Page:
Episode 249: Gertrude Bell

Gertrude, 1910 via Encyclopaedia Britannica

Gertrude Bell, a daughter of privilege took her enormous intelligence, unfathomable bravery, and an entire set of Wedgwood china into the uncharted parts of the Middle East, making maps, discoveries, and friends along the way. Her work helped pave the way for the establishment of the modern country of Iraq.

Gertrude Margaret Lowthian Bell was born on July 14, 1868, in County Durham, England. She was the first child and only daughter of Sir Hugh Bell and Mary Shields Bell, and, after her mother passed away, was raised since childhood by her stepmother, Florence Olliffe Bell. Gertrude grew-up in a wealthy family of fairly progressive thinkers and was educated at Queens College and Oxford University (where they had only recently begun enrolling women and still didn’t give them actual degrees.)

She did follow some convention and, after being denied marrying the man she loved for the conventional reason of him not making enough money, she did her conventional debutant time doing traditional debutant activities. But, once she had aged out of “marriageable” and became “chaperone” age, her life really got going.

Gertrude traveled extensively for most of the rest of her life. And not all posh, typical travel (although she did travel with an entourage and glamping supplies) we’re talking about activities like mountain climbing and desert wandering in the Middle East. This was her favorite area to explore and live, made easier by being fluent in Arabic and not holding back from speaking her mind.

Her adventures were numerous, at times her numerous friendships were lifesaving, and her documentation of the people she met and the lands she loved aided in the establishment of modern-day Iraq and divvying up the freshly fallen Ottoman Empire, and guiding Great Britain through WW1.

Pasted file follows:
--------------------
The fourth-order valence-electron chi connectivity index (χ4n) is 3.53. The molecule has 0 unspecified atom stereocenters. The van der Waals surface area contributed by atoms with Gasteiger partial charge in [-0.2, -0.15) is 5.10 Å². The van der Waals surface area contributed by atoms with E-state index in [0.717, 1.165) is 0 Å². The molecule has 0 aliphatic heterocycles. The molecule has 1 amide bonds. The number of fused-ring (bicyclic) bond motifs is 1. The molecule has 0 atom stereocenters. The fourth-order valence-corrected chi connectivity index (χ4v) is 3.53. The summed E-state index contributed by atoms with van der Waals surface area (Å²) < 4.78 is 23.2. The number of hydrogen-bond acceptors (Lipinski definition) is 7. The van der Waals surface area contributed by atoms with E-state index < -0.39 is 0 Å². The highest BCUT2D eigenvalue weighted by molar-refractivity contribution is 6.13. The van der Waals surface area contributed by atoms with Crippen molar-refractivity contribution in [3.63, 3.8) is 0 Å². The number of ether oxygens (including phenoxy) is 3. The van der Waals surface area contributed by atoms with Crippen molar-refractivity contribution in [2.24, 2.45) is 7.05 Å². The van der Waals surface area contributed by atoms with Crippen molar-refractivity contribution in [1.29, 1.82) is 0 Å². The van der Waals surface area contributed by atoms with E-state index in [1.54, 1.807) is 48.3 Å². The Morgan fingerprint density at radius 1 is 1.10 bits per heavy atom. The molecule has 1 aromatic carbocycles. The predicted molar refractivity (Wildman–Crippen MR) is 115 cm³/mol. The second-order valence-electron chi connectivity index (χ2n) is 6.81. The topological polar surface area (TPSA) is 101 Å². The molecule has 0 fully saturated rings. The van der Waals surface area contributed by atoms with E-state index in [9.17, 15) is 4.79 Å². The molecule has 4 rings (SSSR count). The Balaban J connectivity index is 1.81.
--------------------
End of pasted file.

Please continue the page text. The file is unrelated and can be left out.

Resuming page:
Gertrude Bell, CBE: author, adventurer, archaeologist, museum creator, unofficial but effective diplomat, political advisor, and a woman who put (parts) of convention aside to live her life by her own rules died on July 12, 1926, at her home in Baghdad. She was 57 years old.

By Janet Wallach
by Liora Lukitz
By H.V.F. Winston
By Pat Yale

An entire site dedicated to her: The Gertrude Bell Society

A timeline of her life from Women in Exploration.

Despite what appears to us as an easy yes, Gertrude was not in favor of women getting the vote, she was (as were many in her class) anti-suffrage. Find out why in this article from a Newcastle University blog, dig into their archive on her, and more about her life in another from the same school.

This is the museum that she helped establish, The Iraq Museum.

A discussion about her death from an overdose of sleeping pills.

The history of “Cook’s tour” (which isn’t about someone who cooks going on a tour.)

An explanation of the Balfour Declaration after WWI

Sigh. Watch it if you must, but it’s not a favorite over here.

Instead, watch this documentary series from PBS, Letters From Baghdad, it’s much…much better.